July 17: Aafia Siddiqui, a possible Al Qaeda associate, is seen in the custody of Counter Terrrorism Department of Ghazni province, Afghanistan.
File: Terror suspect Aafia Siddiqui shown in this image provided by the FBI in 2004.
An MIT-educated Pakistani woman once identified as a possible Al Qaeda associate has been brought to New York to face charges she tried to kill U.S. agents and military officers during an interrogation in Afghanistan, federal prosecutors said.
Aafia Siddiqui, who was shot and wounded last month during the confrontation, was expected to be arraigned Tuesday in federal court in Manhattan on charges of attempted murder and assault, U.S. Attorney Michael Garcia said in a statement. A lawyer for her family said the allegations are false.
Siddiqui, 36, was stopped by police on July 17 outside a government building in central Afghanistan's Ghazni province, according to a criminal complaint. Police searched her handbag and discovered documents containing recipes for explosives and chemical weapons and describing "various landmarks in the United States, including New York City," according to the complaint, which did not identify the landmarks.
Police also found maps of Ghazni on her, including the provincial governor's compounds and the mosques he prayed in, said governor spokesman Sayed Ismail Jahangir.
Siddiqui also was carrying "chemical substances in gel and liquid form that were sealed in bottles and glass jars," the complaint said. It did not elaborate. Jahangir said she was carrying "liquid poison."
The next day, as a team of FBI agents and U.S. military officers prepared to question her, Siddiqui grabbed a rifle, pointed it at an Army captain and yelled that she wanted blood, prosecutors said. An interpreter pushed the rifle aside as she fired two shots, which missed, they said. One of two shots fired by a soldier in response hit her in the torso.
Even after being hit, Siddiqui struggled and shouted in English "that she wanted to kill Americans" before the officers subdued her, the complaint said.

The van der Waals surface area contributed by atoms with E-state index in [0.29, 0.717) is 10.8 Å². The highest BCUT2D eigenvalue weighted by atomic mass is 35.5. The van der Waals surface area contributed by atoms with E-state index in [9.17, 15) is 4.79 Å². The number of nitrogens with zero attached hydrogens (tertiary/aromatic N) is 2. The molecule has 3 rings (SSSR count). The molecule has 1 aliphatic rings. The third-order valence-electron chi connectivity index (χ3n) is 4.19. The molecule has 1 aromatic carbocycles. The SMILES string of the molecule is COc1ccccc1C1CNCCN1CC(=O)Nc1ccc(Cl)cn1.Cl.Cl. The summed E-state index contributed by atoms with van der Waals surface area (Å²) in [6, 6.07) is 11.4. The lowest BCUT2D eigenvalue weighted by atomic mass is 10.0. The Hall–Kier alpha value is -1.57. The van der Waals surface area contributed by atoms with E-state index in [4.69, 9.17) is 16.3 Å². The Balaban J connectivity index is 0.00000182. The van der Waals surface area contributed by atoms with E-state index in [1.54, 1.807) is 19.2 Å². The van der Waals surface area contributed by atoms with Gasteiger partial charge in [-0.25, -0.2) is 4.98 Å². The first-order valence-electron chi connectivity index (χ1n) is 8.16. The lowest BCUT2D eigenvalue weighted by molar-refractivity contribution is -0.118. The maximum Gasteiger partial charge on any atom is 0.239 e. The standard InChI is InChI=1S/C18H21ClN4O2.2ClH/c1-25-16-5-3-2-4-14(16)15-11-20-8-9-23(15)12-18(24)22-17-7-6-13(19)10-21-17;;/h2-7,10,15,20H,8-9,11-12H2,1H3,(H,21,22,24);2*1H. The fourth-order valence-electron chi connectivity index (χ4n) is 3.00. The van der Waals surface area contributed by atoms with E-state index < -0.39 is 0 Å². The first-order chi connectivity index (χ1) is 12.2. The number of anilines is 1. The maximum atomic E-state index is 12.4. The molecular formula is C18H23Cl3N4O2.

Authorities believe she entered the country from Pakistan, crossing the border at Chaman border post into the southern Kandahar province, he said. She spent two days in Kabul before going to Ghazni.
The family attorney, Elaine Whitfield Sharp, called the charges "a tall story."
Sharp disputed the U.S. government's earlier claims that Siddiqui had gone underground for several years before her capture. The family suspects that after she vanished with her three children while in Pakistan in 2003, she was secretly held and possibly tortured before U.S. authorities finally brought charges to justify her detention.
"I believe she's become a terrible embarrassment to them, but she's not a terrorist," Sharp said. "When the truth comes out, people will see she did nothing wrong."
At the time of the incident, Afghan officials gave conflicting accounts of what transpired between Siddiqui and the U.S. interrogators.
Gen. Khan Mohammad Mujahid, police chief in central Ghazni province, initially said police argued with the Americans over giving up custody of Siddiqui. But he later said there was no argument and that the woman lunged at one of the U.S. soldiers, drawing the gunshot.
U.S. military officials declined comment at the time.
On Tuesday, an Afghan official in Ghazni said the woman took the weapon while U.S. officials were arguing with Afghan security official over the custody rights. The official spoke on condition of anonymity because he was not authorized to speak about the issue.
At a 2004 news conference, then-Attorney General John Ashcroft and FBI Director Robert Mueller III identified Siddiqui as one of seven people the FBI wanted to question about their suspected ties to Al Qaeda.
U.S. authorities said at the time that Siddiqui had received a biology degree from the Massachusetts Institute of Technology and wrote a doctoral thesis on neurological sciences at Brandeis University, outside Boston, in 2001 before returning to Pakistan shortly after Sept. 11.
Though they never alleged she was a full-fledged member of Al Qaeda, authorities said they believed Siddiqui could be a "fixer," someone with knowledge of the United States who supported other operatives trying to slip into the country and plot attacks.
Siddiqui is charged with one count each of attempted murder and assault. If convicted, she faces up to 20 years in prison on each charge.